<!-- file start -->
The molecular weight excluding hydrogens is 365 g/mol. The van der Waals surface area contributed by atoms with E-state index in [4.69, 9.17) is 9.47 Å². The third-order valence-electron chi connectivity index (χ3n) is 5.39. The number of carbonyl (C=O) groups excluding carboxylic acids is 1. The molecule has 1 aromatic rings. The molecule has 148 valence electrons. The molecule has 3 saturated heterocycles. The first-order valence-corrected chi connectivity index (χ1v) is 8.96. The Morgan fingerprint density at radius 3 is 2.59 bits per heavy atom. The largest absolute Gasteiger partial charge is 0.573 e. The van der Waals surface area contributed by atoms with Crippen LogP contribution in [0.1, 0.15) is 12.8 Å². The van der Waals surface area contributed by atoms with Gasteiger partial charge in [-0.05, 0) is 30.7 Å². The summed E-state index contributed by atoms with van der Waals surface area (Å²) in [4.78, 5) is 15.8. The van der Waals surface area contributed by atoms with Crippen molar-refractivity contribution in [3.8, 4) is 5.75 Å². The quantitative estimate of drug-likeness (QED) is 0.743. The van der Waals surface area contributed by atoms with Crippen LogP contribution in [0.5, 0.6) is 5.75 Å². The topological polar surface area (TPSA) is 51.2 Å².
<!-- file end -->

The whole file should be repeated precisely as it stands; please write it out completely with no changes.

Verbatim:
The molecular weight excluding hydrogens is 365 g/mol. The van der Waals surface area contributed by atoms with E-state index in [4.69, 9.17) is 9.47 Å². The third-order valence-electron chi connectivity index (χ3n) is 5.39. The number of carbonyl (C=O) groups excluding carboxylic acids is 1. The molecule has 1 aromatic rings. The molecule has 148 valence electrons. The molecule has 3 saturated heterocycles. The first-order valence-corrected chi connectivity index (χ1v) is 8.96. The Morgan fingerprint density at radius 3 is 2.59 bits per heavy atom. The largest absolute Gasteiger partial charge is 0.573 e. The van der Waals surface area contributed by atoms with Crippen LogP contribution in [0.1, 0.15) is 12.8 Å². The van der Waals surface area contributed by atoms with Gasteiger partial charge in [-0.05, 0) is 30.7 Å². The summed E-state index contributed by atoms with van der Waals surface area (Å²) in [4.78, 5) is 15.8. The van der Waals surface area contributed by atoms with Crippen molar-refractivity contribution in [3.8, 4) is 5.75 Å². The quantitative estimate of drug-likeness (QED) is 0.743. The van der Waals surface area contributed by atoms with Crippen LogP contribution in [0.5, 0.6) is 5.75 Å². The topological polar surface area (TPSA) is 51.2 Å².